This article provides an example of, and lessons from, teaching and learning critical mathematics in a Chicago public neighborhood high school with a social justice focus. It is based on a qualitative study of my untracked, 12th–grade mathematics class, a full–year enactment of mathematics for social and racial justice. Students were Black and Latin@ from a low–income, working–class community with a tradition of resistance. Any neighborhood student could enroll without selection criteria. The class goal was for students to cocreate a classroom in which they would learn and use collegepreparatory, conceptually based mathematics to study and understand social reality to prepare themselves to change it. Through analyzing my practice, I address possibilities and challenges of curriculum development and teaching, examine student learning, and pose questions and directions for further research and practice.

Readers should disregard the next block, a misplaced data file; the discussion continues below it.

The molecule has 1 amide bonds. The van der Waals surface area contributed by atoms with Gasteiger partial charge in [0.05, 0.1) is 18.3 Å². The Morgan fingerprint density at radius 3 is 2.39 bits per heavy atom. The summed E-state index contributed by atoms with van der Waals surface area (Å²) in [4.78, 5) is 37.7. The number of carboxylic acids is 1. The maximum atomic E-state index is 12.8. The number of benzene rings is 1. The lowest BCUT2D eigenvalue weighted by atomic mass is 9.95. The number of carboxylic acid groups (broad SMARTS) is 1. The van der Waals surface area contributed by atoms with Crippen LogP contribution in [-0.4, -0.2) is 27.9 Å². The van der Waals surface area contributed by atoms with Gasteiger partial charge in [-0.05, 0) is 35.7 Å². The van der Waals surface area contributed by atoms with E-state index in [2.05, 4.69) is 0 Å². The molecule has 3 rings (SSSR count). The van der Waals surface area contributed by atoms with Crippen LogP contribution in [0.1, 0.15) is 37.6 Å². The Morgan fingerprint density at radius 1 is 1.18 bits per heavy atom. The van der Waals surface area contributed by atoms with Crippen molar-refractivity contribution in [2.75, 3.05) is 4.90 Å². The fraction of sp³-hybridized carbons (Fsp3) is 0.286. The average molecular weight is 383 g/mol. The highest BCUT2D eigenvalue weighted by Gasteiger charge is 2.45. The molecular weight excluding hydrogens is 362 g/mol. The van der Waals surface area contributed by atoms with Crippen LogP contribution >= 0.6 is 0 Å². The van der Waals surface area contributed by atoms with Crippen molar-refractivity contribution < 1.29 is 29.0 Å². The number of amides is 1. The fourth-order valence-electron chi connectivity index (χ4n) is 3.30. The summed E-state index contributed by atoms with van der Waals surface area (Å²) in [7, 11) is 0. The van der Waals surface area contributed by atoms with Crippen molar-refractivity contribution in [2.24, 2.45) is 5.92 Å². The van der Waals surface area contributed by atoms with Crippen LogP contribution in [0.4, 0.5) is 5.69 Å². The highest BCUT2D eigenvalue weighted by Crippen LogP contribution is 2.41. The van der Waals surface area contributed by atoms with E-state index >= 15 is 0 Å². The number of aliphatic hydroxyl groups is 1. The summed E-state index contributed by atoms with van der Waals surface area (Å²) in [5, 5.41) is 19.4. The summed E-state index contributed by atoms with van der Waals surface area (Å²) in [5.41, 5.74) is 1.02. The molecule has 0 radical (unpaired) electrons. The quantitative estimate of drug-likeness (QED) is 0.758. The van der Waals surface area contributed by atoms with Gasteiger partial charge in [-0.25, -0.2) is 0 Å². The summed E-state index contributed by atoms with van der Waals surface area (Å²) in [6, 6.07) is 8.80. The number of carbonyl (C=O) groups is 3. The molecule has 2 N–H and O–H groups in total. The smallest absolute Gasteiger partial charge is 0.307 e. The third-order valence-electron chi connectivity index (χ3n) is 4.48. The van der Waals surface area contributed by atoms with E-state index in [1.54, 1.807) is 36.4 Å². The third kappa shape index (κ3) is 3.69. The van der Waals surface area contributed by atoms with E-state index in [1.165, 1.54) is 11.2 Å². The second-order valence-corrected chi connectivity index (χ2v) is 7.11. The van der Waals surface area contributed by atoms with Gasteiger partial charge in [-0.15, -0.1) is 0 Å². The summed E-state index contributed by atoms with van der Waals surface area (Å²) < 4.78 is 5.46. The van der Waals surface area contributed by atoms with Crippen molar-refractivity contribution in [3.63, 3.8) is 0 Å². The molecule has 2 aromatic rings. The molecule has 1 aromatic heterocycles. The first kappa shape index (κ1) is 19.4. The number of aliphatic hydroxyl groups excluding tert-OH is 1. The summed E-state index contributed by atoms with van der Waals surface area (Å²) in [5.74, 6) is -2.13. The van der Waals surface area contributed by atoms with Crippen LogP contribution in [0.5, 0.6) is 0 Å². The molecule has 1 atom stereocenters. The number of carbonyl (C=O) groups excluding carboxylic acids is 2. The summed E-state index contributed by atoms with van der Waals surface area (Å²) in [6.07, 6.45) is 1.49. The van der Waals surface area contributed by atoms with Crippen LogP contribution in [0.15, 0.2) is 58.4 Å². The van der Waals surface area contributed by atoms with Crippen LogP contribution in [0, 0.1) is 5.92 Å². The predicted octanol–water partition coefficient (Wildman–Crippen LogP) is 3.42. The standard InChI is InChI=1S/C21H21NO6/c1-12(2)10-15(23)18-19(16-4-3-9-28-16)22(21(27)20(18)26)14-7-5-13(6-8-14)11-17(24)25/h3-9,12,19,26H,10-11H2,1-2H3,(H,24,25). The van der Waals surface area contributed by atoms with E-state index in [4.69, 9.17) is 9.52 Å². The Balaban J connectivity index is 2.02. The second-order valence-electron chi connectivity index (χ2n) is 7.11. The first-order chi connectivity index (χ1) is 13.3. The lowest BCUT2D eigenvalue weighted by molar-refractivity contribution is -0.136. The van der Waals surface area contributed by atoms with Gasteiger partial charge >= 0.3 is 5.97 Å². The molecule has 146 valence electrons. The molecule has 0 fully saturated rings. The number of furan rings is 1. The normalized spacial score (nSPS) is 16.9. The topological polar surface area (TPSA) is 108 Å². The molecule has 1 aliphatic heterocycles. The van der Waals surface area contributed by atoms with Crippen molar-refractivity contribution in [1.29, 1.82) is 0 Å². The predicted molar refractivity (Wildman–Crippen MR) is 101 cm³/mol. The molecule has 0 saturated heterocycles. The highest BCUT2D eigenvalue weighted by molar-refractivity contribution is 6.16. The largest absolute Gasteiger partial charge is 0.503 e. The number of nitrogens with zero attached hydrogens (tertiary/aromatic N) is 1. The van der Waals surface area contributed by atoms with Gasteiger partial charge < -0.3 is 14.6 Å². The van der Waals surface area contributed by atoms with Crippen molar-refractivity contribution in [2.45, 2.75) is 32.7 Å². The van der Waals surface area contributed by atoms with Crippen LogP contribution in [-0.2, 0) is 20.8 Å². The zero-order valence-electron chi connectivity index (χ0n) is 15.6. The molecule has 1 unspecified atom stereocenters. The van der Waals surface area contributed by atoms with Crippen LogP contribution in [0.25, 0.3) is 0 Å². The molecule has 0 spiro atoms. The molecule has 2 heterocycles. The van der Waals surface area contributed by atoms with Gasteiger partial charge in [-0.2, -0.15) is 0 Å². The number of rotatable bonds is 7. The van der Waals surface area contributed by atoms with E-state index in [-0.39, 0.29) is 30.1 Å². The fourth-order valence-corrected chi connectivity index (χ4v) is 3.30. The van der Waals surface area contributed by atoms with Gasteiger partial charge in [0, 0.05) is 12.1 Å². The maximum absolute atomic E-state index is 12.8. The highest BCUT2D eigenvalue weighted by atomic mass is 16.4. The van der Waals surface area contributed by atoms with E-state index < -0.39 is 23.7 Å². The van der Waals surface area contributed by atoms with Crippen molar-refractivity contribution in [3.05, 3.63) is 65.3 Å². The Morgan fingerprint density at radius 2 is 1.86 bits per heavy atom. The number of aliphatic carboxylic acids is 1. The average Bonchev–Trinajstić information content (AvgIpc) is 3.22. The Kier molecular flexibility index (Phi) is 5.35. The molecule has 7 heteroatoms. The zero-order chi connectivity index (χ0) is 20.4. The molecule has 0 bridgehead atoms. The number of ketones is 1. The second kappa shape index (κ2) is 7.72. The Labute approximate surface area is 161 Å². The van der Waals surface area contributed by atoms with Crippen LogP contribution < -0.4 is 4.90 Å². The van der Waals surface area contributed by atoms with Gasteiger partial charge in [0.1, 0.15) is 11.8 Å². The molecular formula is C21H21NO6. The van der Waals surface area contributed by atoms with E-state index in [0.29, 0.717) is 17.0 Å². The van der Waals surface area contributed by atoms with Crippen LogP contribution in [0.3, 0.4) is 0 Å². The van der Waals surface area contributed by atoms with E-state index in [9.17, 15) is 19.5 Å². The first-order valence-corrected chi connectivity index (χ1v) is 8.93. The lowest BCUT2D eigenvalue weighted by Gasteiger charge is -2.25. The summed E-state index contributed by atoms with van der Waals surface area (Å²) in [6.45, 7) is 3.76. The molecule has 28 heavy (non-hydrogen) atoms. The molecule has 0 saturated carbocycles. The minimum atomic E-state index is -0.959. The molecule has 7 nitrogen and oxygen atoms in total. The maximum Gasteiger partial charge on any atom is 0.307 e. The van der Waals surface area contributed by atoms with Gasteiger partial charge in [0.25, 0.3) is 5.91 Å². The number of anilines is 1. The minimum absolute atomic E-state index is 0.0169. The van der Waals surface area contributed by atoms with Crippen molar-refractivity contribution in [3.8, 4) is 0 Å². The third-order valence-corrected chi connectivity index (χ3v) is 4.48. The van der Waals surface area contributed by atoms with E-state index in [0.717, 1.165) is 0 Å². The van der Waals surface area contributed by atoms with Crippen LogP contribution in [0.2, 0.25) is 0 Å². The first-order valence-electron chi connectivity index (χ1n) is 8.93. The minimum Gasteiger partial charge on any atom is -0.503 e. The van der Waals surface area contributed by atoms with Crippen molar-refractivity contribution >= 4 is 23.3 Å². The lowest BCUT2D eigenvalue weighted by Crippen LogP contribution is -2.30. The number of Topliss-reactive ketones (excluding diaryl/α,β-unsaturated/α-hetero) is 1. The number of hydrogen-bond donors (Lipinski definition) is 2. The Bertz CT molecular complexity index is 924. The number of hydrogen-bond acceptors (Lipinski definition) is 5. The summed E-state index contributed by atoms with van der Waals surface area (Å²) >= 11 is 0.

Toya Jones Frank
.edu , is an assistant professor of Mathematics Education Leadership and Secondary Education at George Mason University in Fairfax, Virginia. Her research focuses on understanding how race impacts mathematics teacher education and enhancing advanced